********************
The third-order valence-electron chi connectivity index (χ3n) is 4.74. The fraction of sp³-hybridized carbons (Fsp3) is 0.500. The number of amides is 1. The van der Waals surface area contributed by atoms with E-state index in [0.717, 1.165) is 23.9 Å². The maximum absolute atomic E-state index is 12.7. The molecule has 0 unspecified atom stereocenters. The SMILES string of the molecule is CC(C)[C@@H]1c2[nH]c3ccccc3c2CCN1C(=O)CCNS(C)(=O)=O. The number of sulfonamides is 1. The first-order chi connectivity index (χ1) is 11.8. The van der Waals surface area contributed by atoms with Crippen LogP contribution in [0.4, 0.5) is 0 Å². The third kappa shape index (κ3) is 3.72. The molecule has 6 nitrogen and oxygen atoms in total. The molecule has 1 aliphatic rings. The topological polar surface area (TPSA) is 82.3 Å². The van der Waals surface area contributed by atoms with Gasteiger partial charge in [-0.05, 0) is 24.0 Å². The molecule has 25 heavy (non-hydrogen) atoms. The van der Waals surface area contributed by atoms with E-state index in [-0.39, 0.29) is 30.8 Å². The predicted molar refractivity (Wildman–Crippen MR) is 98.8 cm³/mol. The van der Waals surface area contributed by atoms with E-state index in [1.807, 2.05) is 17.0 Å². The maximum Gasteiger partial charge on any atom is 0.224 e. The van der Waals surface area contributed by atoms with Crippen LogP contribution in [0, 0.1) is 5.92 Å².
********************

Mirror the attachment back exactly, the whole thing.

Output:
The third-order valence-electron chi connectivity index (χ3n) is 4.74. The fraction of sp³-hybridized carbons (Fsp3) is 0.500. The number of amides is 1. The van der Waals surface area contributed by atoms with E-state index in [0.717, 1.165) is 23.9 Å². The maximum absolute atomic E-state index is 12.7. The molecule has 0 unspecified atom stereocenters. The SMILES string of the molecule is CC(C)[C@@H]1c2[nH]c3ccccc3c2CCN1C(=O)CCNS(C)(=O)=O. The number of sulfonamides is 1. The first-order chi connectivity index (χ1) is 11.8. The van der Waals surface area contributed by atoms with Crippen LogP contribution in [0.4, 0.5) is 0 Å². The third kappa shape index (κ3) is 3.72. The molecule has 6 nitrogen and oxygen atoms in total. The molecule has 1 aliphatic rings. The topological polar surface area (TPSA) is 82.3 Å². The van der Waals surface area contributed by atoms with Gasteiger partial charge in [-0.05, 0) is 24.0 Å². The molecule has 25 heavy (non-hydrogen) atoms. The van der Waals surface area contributed by atoms with E-state index in [-0.39, 0.29) is 30.8 Å². The predicted molar refractivity (Wildman–Crippen MR) is 98.8 cm³/mol. The van der Waals surface area contributed by atoms with E-state index in [1.807, 2.05) is 17.0 Å². The maximum Gasteiger partial charge on any atom is 0.224 e. The van der Waals surface area contributed by atoms with Crippen LogP contribution in [0, 0.1) is 5.92 Å².